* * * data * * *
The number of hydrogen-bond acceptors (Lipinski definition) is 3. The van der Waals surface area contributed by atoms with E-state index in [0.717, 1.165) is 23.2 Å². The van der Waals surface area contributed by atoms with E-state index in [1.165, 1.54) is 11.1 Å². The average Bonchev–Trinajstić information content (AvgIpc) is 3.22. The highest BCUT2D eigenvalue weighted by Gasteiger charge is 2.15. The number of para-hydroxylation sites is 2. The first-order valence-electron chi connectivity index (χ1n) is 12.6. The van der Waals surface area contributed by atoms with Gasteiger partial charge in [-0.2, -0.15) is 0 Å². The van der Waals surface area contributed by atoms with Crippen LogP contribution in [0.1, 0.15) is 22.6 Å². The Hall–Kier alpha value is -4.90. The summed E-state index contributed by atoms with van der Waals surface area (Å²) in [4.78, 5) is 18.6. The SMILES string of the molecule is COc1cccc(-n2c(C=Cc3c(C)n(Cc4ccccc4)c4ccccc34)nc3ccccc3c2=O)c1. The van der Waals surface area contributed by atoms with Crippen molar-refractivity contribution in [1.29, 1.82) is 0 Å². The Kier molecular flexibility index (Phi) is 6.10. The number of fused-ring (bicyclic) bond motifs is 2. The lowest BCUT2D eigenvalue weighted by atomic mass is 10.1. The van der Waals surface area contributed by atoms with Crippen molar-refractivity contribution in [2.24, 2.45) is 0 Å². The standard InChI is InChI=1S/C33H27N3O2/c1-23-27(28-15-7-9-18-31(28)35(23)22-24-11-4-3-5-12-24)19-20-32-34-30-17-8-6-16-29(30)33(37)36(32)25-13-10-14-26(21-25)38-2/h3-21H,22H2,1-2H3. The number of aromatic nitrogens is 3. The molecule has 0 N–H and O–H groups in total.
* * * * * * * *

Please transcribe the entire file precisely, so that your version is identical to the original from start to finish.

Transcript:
The number of hydrogen-bond acceptors (Lipinski definition) is 3. The van der Waals surface area contributed by atoms with E-state index in [0.717, 1.165) is 23.2 Å². The van der Waals surface area contributed by atoms with E-state index in [1.165, 1.54) is 11.1 Å². The average Bonchev–Trinajstić information content (AvgIpc) is 3.22. The highest BCUT2D eigenvalue weighted by Gasteiger charge is 2.15. The number of para-hydroxylation sites is 2. The first-order valence-electron chi connectivity index (χ1n) is 12.6. The van der Waals surface area contributed by atoms with Gasteiger partial charge in [-0.2, -0.15) is 0 Å². The van der Waals surface area contributed by atoms with Crippen LogP contribution in [0.1, 0.15) is 22.6 Å². The Hall–Kier alpha value is -4.90. The summed E-state index contributed by atoms with van der Waals surface area (Å²) in [4.78, 5) is 18.6. The SMILES string of the molecule is COc1cccc(-n2c(C=Cc3c(C)n(Cc4ccccc4)c4ccccc34)nc3ccccc3c2=O)c1. The van der Waals surface area contributed by atoms with Crippen molar-refractivity contribution in [1.29, 1.82) is 0 Å². The Kier molecular flexibility index (Phi) is 6.10. The number of fused-ring (bicyclic) bond motifs is 2. The lowest BCUT2D eigenvalue weighted by atomic mass is 10.1. The van der Waals surface area contributed by atoms with Crippen molar-refractivity contribution in [2.24, 2.45) is 0 Å². The standard InChI is InChI=1S/C33H27N3O2/c1-23-27(28-15-7-9-18-31(28)35(23)22-24-11-4-3-5-12-24)19-20-32-34-30-17-8-6-16-29(30)33(37)36(32)25-13-10-14-26(21-25)38-2/h3-21H,22H2,1-2H3. The number of aromatic nitrogens is 3. The molecule has 0 N–H and O–H groups in total.